Precincts of Zojoji
Zojoji (増上寺), located in central Tokyo, is one of the most prominent Buddhist temple in Tokyo. Founded in 1393, it is also one of the highest ranking temples in Jodo Buddhism (Pure Land Buddhism) since it was one of the three temples where the graves of Tokugawa shoguns were placed. Though most of the temple buildings, including shoguns' gorgeous mausoleums, were burned down in WWII, the main gate and several other peripheral buildings still stand to this day.
It's a 5-minute walk from Toei Subway Mita Line Onarimon Station or Shiba-koen Station, a 5-min walk from Daimon Station of the Toei Oedo Line or Asakusa Line, or a 10-min walk from JR Hamamatsucho Station
Sangedatsumon, often briefly called Sanmon, is the main gate of Zojoji. Erected in 1624, it manage to avoid being burnt down in WWII.
Shoro is where a huge bell to tell time is hung.
Daiden is the main hall which enshrines Amida Nyorai. It was reconstructed in concrete after WWII since it was lost in the war.
Ankokuden, too, is dedicated to Amida Nyorai. This is also a new building.
Kyozo is where sutras are stored. This building was constructed in 1802 and has a thick wall to resist fire. Its door is usually closed, but its inside will sometimes be open to the public. Inside is a red octagonal shelf for sutras.
This hall enshrines Enko-daishi, another name of Honen, who is the sect founder of Jodo Buddhism.
Dai-Nokotsudo, or Shariden, is where the bones of the deceased are stored. It is made of stone and was created in 1933.
Shoguns' stone tombs
There used to be spectacular mausoleums of Tokugawa Shoguns like those in Nikko until WWII but were lost during the war. They were located to the north and south of Zojoji, but after the war, the stone tombs that remained were relocated with their masters' bones in the corner of Zojoji.
These gravestones are now open to the public for 500 yen.
Gates of mausoleums
As aforementioned, the mausoleums are now lost and hotels are erected there. But two gates of the mausoleums (and a gate which was constructed as the back gate of Zojoji) still stand in their original locations, since these gates were placed far from the central components of the mausoleums and were able to avoid being destroyed. Adding to these, three more gates also survived the war and were relocated to Saitama Prefecture.
Festivals & Ceremonies
Of the events annually held at this temple, relatively notable ones which outsiders can enjoy are Joya-no-kane & Hatsumoude in New Year, Setsubun Bean Throwing in February, Gyoki-daie Oneri Parade in April, and Jizo-son Bon-odori in mid-Summer.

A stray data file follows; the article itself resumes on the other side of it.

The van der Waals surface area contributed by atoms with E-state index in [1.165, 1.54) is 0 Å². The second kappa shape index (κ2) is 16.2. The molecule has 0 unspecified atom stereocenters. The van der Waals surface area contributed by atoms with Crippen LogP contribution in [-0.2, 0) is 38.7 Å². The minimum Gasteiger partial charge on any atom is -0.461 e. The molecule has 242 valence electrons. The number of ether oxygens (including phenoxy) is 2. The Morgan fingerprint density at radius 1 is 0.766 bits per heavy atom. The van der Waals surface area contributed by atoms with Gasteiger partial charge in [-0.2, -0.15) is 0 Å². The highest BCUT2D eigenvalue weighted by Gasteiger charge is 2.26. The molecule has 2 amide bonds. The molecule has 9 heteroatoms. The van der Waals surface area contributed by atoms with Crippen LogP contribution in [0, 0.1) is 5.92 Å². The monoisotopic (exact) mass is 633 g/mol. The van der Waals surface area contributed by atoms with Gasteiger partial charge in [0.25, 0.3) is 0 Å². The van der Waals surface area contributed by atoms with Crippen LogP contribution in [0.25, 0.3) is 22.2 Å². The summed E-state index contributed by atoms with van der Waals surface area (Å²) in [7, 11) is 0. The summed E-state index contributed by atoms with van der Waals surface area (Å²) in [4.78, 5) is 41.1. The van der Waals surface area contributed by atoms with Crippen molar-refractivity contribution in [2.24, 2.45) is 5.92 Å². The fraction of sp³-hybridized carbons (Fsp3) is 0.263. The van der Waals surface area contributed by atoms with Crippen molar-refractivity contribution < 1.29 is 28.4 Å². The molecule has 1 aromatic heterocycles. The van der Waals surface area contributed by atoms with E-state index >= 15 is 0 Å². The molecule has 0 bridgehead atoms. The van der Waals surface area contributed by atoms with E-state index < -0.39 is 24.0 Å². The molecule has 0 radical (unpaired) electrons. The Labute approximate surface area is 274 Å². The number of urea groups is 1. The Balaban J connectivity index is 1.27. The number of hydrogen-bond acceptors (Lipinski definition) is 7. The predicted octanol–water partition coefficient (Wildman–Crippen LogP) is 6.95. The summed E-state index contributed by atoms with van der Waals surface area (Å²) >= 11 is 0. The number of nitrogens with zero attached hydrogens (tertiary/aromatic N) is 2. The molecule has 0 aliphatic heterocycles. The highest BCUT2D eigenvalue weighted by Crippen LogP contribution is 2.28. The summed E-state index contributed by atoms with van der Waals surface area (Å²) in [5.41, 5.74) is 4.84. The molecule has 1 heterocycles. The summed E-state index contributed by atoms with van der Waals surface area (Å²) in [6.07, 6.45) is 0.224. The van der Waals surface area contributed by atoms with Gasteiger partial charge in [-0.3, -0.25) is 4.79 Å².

Joya-no-kane & Hatsumoude
Joya-no-kane is an event widely conducted in Buddhist temples throughout Japan. Around the time a new year arrives, the large bell hung in the precincts gets rung, usually 108 times, often by ordinary people. Zojoji is a major temple in Tokyo so it's a major spot for this event also. In this temple, ordinary people can ring the bell but you have to make a reservation and pay 2,000 yen.
Hatsumoude, too, is a major ritual performed across Japan. When a new year arrives, people visit Shinto shrines or major Buddhist temples to offer their first prayers of the year. The first three days of January is often thought to be especially suitable for Hatsumoude.
Bean throwing on Setsubun Day (Feb 3) is also a very popular event in Japan. Many Shinto shrines and Buddhist temples carry out this ritual on their grounds, but the one held in Zojoji is relatively well-known.
Gyoki-daie is a ceremony held in April in memory of the death of sect founder Honen (1133-1212). It is held for several days but its main event for visitors is a procession consisting of 200 to 300 participants in traditional outfits. For details about this event, see the article on Gyoki-daie at Zojoji Temple.
In mid-April, there takes place a festival dedicated to more than 1,000 stone statuettes of Jizo with red caps. At this event, there will be a procession including mikoshi (portable shrine). See the article on Gyoki-daie at Zojoji Temple for details.
Bon-odori is a traditional dance enjoyed widely in Japan in summer.
For a few days from the end of July to the beginning of August, bon-odori dance festival is held in the evening every year.